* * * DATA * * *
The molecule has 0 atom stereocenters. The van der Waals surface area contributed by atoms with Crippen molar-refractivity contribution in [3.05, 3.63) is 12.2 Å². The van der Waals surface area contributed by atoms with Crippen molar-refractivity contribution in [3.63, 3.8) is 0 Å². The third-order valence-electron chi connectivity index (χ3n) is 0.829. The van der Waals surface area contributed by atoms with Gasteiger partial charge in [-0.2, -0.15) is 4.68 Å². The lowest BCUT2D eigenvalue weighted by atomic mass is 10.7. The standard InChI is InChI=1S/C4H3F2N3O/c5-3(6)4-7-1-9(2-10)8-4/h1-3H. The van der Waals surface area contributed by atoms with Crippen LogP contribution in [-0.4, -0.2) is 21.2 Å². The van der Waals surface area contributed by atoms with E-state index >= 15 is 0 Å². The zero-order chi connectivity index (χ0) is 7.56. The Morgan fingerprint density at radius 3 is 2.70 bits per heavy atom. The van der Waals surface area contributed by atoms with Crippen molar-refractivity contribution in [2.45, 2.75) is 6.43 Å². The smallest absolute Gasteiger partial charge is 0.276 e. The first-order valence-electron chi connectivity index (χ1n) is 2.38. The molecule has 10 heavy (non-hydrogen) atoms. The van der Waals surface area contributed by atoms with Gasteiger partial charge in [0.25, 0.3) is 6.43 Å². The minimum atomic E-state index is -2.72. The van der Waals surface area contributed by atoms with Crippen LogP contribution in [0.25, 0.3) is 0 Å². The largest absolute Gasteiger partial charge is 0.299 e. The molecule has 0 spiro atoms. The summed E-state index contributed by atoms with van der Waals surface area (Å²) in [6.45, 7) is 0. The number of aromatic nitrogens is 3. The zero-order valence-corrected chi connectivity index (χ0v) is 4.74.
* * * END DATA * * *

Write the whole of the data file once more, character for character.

The molecule has 0 atom stereocenters. The van der Waals surface area contributed by atoms with Crippen molar-refractivity contribution in [3.05, 3.63) is 12.2 Å². The van der Waals surface area contributed by atoms with Crippen molar-refractivity contribution in [3.63, 3.8) is 0 Å². The third-order valence-electron chi connectivity index (χ3n) is 0.829. The van der Waals surface area contributed by atoms with Gasteiger partial charge in [-0.2, -0.15) is 4.68 Å². The lowest BCUT2D eigenvalue weighted by atomic mass is 10.7. The standard InChI is InChI=1S/C4H3F2N3O/c5-3(6)4-7-1-9(2-10)8-4/h1-3H. The van der Waals surface area contributed by atoms with Crippen LogP contribution in [-0.4, -0.2) is 21.2 Å². The van der Waals surface area contributed by atoms with E-state index >= 15 is 0 Å². The zero-order chi connectivity index (χ0) is 7.56. The Morgan fingerprint density at radius 3 is 2.70 bits per heavy atom. The van der Waals surface area contributed by atoms with Crippen molar-refractivity contribution in [2.45, 2.75) is 6.43 Å². The smallest absolute Gasteiger partial charge is 0.276 e. The first-order valence-electron chi connectivity index (χ1n) is 2.38. The molecule has 10 heavy (non-hydrogen) atoms. The van der Waals surface area contributed by atoms with Gasteiger partial charge in [0.25, 0.3) is 6.43 Å². The minimum atomic E-state index is -2.72. The van der Waals surface area contributed by atoms with Crippen LogP contribution in [0.25, 0.3) is 0 Å². The largest absolute Gasteiger partial charge is 0.299 e. The molecule has 0 spiro atoms. The summed E-state index contributed by atoms with van der Waals surface area (Å²) in [6.45, 7) is 0. The number of aromatic nitrogens is 3. The zero-order valence-corrected chi connectivity index (χ0v) is 4.74.